A walk from Elmwood Avenue up Main Street to the State Capitol takes you past at least 15 banking institutions and more than 16,000 people on any given business day in downtown Columbia.
View interactive map of banking institutions in downtown Columbia at bottom of this story
Take a turn through the Vista and you’ll find about nine banks in as many blocks, where city statistics estimate 44,000 more people live, shop, work and visit each day.
As Columbia has slowly recovered from the worst recession in a lifetime, the two areas have become a magnet for redevelopment, bringing in millions in investment – from a retail and residential infusion to office redevelopments and entertainment venues.
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The banks that are behind much of the redevelopment recently have started taking a more visible role in the action as they make new homes on Main Street and in the Vista. Those institutions range from such international financiers as Wells Fargo, which delivered a record-setting $18.9 billion in profits to its shareholders in 2012, to First Community Bank, a smaller, community-oriented institution historically based in Lexington County.
“That’s where the banks’ core business is,” says Paul Hartley, a real estate broker with NAI Avant in Columbia. “From a logistical point of view, you want to be where the action is.”
Main Street boom
With 50 percent of Columbia’s entire office market located specifically within the downtown area, it only makes sense that banks would want to be there, too, experts say, close to their customer base.
That potential base is expanding.
Employment tied to offices in Columbia has regained 95.7 percent of the related jobs that were lost during the Great Recession, according to a 2013 year-end Columbia office market report from real estate marketer Colliers International.
That means the Columbia office market ended the year on its first positive note in years, Hartley said, who also authored a year-end report for NAI Avant on Columbia office market activity. Landlords saw higher activity levels and fewer rent concessions in 2013 for the first time in years, that report says.
In the big scheme of things, only a few changes occurred in the downtown banking picture last year, but they follow two or three years in which banks made noticeable strides, some of them designating Columbia as their bank headquarters.
Among the changes:
• BB&T, a long-time player in the Columbia banking picture, recently put its name on the office tower at 1201 Main St. – the intersection of Gervais Street at Assembly Street – making that iconic location the bank’s headquarters.
• Certus Bank, though headquartered in Greenville, is making its new Columbia location in the former NBSC high-rise at the corner of Main and Lady streets.
• First Community Bank plans to open its new Columbia digs in May at the opposite corner of Main and Lady, in a four-story, 20,000-square-foot building it recently purchased and is renovating for $2 million.
• AllSouth Federal Credit Union is making a major foray into the downtown Columbia market by constructing a three-story, $12 million facility on four acres at the edge of the historic Arsenal Hill neighborhood at Gadsden Street and Elmwood Avenue, due to open this spring.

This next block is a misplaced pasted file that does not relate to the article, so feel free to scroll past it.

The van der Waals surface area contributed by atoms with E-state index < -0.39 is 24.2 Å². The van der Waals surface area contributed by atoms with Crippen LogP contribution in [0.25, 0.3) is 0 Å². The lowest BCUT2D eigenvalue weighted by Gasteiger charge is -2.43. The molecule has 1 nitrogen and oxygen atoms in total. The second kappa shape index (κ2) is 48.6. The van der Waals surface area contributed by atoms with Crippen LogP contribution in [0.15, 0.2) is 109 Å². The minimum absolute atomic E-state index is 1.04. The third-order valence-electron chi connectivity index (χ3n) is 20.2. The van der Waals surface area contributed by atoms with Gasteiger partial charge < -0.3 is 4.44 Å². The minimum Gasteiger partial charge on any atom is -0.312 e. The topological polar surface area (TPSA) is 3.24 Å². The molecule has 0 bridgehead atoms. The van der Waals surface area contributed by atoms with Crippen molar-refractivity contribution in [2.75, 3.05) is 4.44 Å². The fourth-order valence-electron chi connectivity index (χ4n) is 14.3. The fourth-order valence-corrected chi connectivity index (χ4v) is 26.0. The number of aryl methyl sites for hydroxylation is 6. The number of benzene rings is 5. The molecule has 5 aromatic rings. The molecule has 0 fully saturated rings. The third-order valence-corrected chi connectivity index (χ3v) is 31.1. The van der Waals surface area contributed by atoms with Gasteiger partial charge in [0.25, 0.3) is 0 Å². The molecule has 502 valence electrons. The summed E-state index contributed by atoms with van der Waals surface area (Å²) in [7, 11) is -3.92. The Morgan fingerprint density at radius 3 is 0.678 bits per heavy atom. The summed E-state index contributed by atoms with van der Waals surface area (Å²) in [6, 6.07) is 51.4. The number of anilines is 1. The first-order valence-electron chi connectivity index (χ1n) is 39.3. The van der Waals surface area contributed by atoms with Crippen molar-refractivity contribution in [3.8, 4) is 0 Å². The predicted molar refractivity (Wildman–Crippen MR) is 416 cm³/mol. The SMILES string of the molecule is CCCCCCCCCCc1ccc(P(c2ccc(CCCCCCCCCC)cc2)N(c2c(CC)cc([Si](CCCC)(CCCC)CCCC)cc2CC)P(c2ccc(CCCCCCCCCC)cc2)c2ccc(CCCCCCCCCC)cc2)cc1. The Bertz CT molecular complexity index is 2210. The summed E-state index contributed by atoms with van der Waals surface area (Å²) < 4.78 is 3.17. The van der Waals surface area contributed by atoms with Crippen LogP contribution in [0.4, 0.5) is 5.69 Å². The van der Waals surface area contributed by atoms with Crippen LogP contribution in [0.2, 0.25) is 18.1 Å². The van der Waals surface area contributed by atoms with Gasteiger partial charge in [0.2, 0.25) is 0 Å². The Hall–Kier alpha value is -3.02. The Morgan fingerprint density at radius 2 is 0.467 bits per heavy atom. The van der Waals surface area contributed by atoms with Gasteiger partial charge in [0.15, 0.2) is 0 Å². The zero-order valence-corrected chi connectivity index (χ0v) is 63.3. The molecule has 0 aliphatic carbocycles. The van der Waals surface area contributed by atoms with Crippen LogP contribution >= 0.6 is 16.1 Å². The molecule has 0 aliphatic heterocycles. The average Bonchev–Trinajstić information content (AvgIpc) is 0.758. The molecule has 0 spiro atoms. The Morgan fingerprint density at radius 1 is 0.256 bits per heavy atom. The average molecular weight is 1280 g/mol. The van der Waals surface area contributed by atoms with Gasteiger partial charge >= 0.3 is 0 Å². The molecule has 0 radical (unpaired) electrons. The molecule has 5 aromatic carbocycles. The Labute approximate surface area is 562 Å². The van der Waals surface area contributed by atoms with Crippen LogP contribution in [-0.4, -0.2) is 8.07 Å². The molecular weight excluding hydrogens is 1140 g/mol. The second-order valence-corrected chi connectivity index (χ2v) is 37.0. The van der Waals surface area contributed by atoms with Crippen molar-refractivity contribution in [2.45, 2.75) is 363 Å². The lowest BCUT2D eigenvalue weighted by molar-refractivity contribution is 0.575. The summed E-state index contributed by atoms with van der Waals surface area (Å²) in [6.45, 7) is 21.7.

• AgFirst Farm Credit purchased the Bank of America Plaza complex a few blocks away at the north end of Main Street, and is making that its headquarters after closing an office on Taylor Street.
Then there’s First Citizens Bank, the largest privately owned bank in the state, which has been in downtown Columbia for 100 years. With assets of $8.3 billion, it started planning a 177,000-square-foot, $40 million banking tower in 2004 that opened two years later at the corner of Main and Lady streets.
Last year, the bank renovated a historic building on the 1200 block of Main Street, expanding its headquarters and opening Columbia’s first banking café.
That concept, according to Kevin Lindler, First Citizens senior vice president and metro marketing executive, provides a “unique delivery channel” for getting its services to both the new and existing residents and visitors to downtown.
Alongside lattes and lunch options, the café offers free wi-fi, image-deposit ATM and other technology needed to reach another generation of customers, Lindler said.
“It’s very important that we have a strong presence in the heart of Columbia and in the heart of Main Street,” Lindler said. “Clearly, banks and a lot of others are relocating to Main Street.”
While some customers will want traditional style branch banking, others will appreciate alternate delivery channels, he said.
First Citizens says the street’s new residents – the 400 already there and the 850 who will move into The Hub apartment complex this year – provide the bank a very important opportunity.
“The next generation’s important,” Lindler said. “There’s a lot of transfer of wealth that’s going to take place, and is taking place, so, to provide those digital channels, to provide the traditional face-to-face in the branch, and then to provide the café experience is very unique.”
First Citizens has a plan, Lindler said.
“You get these folks and you form relationships with them very early on,” he said, “and then when they get married, they buy houses, when they have children, college, planning – all of those pieces to the life cycle are extremely important to us bankers. We want to be that individual that advises and consults them through those life changes.”